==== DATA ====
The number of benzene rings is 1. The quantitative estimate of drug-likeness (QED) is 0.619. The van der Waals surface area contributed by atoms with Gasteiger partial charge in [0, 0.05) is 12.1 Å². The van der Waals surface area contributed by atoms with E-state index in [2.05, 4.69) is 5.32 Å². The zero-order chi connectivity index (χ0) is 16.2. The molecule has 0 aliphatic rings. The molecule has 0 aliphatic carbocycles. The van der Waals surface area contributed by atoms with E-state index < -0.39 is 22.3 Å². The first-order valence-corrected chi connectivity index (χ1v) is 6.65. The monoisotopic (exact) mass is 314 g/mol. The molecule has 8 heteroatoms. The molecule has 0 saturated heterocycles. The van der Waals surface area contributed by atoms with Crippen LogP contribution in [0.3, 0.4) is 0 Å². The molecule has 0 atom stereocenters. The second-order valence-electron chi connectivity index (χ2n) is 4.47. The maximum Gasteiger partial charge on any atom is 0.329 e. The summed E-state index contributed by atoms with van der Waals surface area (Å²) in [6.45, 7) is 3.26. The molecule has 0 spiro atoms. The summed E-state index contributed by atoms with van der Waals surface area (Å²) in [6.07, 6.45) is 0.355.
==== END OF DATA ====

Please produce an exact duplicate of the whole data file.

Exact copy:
The number of benzene rings is 1. The quantitative estimate of drug-likeness (QED) is 0.619. The van der Waals surface area contributed by atoms with Gasteiger partial charge in [0, 0.05) is 12.1 Å². The van der Waals surface area contributed by atoms with E-state index in [2.05, 4.69) is 5.32 Å². The zero-order chi connectivity index (χ0) is 16.2. The molecule has 0 aliphatic rings. The molecule has 0 aliphatic carbocycles. The van der Waals surface area contributed by atoms with E-state index < -0.39 is 22.3 Å². The first-order valence-corrected chi connectivity index (χ1v) is 6.65. The monoisotopic (exact) mass is 314 g/mol. The molecule has 8 heteroatoms. The molecule has 0 saturated heterocycles. The van der Waals surface area contributed by atoms with Crippen LogP contribution in [0.3, 0.4) is 0 Å². The molecule has 0 atom stereocenters. The second-order valence-electron chi connectivity index (χ2n) is 4.47. The maximum Gasteiger partial charge on any atom is 0.329 e. The summed E-state index contributed by atoms with van der Waals surface area (Å²) in [6.45, 7) is 3.26. The molecule has 0 spiro atoms. The summed E-state index contributed by atoms with van der Waals surface area (Å²) in [6.07, 6.45) is 0.355.